Somewhere in the shadows of Smallfoot is a good movie that just needed a little more time to break out and find itself. What made it to the big screen, though, is not that movie. The oddly uninspired, often rambling (and broken up with forgettable musical numbers) film from writer and director Karey Kirkpatrick never gets a rhythm going, and the result may make you ponder, about halfway through, why you paid decent money to sit through it.
Based on the book Yeti Tracks by Sergio Pablos, Smallfoot opens in a remote village in the Himalayas populated by yetis. Their entire civilization is based on a canon of laws carved in stones (Ten Commandments allegory, anyone?) that explain everything from why the sun moves across the sky to why the dirt beneath their feet is there. One day, after being catapulted into the remote, snowy wilderness (long story, and not worth going into), young Migo (Channing Tatum) discovers a human (or smallfoot). Alas, the stones maintain that smallfeet do not exist, so when he returns to the village with the news, he’s banished for spouting sacrilege. A couple of Migo’s friends, including Meechee (Zendaya) and Gwangi (LeBron James), believe him, though, having established an underground smallfoot believer society, and they set out to investigate the truth.
At the bottom of the mountain, Migo trips on nature filmmaker and yeti enthusiast Percy Patterson (James Corden), who is trying to salvage a sputtering career. Migo takes Percy back up to his village, much to the delight of his friends and to the consternation of the Stonekeeper (Common), who is forced to explain to Migo the real reason the stones disavow the humans’ existence; turns out they used to attack the yeti, which forced the monsters to flee to safety.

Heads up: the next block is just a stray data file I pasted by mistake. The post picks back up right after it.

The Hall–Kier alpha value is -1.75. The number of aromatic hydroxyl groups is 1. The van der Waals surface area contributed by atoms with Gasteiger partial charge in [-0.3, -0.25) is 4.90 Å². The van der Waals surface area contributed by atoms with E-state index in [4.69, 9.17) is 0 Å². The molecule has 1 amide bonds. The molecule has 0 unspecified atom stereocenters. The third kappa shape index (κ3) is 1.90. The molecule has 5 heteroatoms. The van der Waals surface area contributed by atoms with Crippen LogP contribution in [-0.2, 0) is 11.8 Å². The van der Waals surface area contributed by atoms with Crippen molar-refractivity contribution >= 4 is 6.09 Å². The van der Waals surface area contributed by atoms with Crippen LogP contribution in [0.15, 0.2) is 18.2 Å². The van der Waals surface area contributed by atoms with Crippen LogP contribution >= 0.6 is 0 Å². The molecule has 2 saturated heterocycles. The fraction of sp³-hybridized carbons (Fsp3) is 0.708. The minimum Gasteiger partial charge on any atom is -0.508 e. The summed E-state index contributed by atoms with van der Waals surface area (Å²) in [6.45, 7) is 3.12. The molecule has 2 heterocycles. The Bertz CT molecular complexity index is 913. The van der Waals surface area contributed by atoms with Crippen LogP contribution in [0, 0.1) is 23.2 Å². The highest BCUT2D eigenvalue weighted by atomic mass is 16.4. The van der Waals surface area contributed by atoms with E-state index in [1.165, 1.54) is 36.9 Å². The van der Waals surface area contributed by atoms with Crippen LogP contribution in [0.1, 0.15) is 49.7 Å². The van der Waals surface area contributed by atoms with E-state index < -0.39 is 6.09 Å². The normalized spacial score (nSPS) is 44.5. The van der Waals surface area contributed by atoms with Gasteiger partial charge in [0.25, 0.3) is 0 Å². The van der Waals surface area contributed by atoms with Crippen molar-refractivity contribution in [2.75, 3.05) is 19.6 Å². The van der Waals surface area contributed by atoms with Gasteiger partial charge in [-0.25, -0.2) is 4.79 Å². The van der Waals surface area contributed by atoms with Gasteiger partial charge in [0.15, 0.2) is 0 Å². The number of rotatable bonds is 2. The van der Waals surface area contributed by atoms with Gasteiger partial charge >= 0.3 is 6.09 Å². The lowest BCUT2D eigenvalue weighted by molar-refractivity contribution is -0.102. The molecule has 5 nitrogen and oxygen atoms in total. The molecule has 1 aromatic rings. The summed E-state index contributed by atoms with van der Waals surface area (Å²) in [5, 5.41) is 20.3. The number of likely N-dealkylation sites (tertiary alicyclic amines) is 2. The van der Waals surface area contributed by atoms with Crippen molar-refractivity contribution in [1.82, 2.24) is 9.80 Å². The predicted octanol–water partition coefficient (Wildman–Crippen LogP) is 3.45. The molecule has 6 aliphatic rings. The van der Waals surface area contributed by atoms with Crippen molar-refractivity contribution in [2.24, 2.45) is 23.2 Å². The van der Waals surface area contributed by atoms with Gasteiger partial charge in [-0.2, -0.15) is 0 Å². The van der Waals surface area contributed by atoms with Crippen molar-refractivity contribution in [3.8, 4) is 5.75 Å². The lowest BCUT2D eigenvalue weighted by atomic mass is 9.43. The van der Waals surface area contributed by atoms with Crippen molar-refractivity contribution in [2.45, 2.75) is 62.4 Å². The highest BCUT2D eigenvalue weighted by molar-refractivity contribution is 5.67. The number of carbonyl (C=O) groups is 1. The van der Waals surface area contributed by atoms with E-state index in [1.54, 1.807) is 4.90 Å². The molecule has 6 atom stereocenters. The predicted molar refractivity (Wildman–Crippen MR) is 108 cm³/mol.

Eventually, of course, humans and yetis come together in a kum-ba-yah moment, and we’re hit over the head repeatedly with the idea that we should all just get along and be tolerant, loving, and kind. A noble message, certainly, but cloaking it not-so-subtly in an animated film about monsters and men just makes the whole thing seem lazy and uninspired.
The animation, which is most reminiscent of the zany, goofball style of Hotel Transylvania, is fun enough to watch and actually seems more like the old Wile E. Coyote and the Road Runner cartoons in parts; at one point Migo is straddled between two glaciers, which then collapse in on him as he tries to scramble up. Your kids, I’m sure, will be laughing their heineys off and pleading with you to take them again and again, but after an hour or so of trying to figure out exactly what you’re watching (and why), you may find yourself slinking out to the lobby to ask about a refund.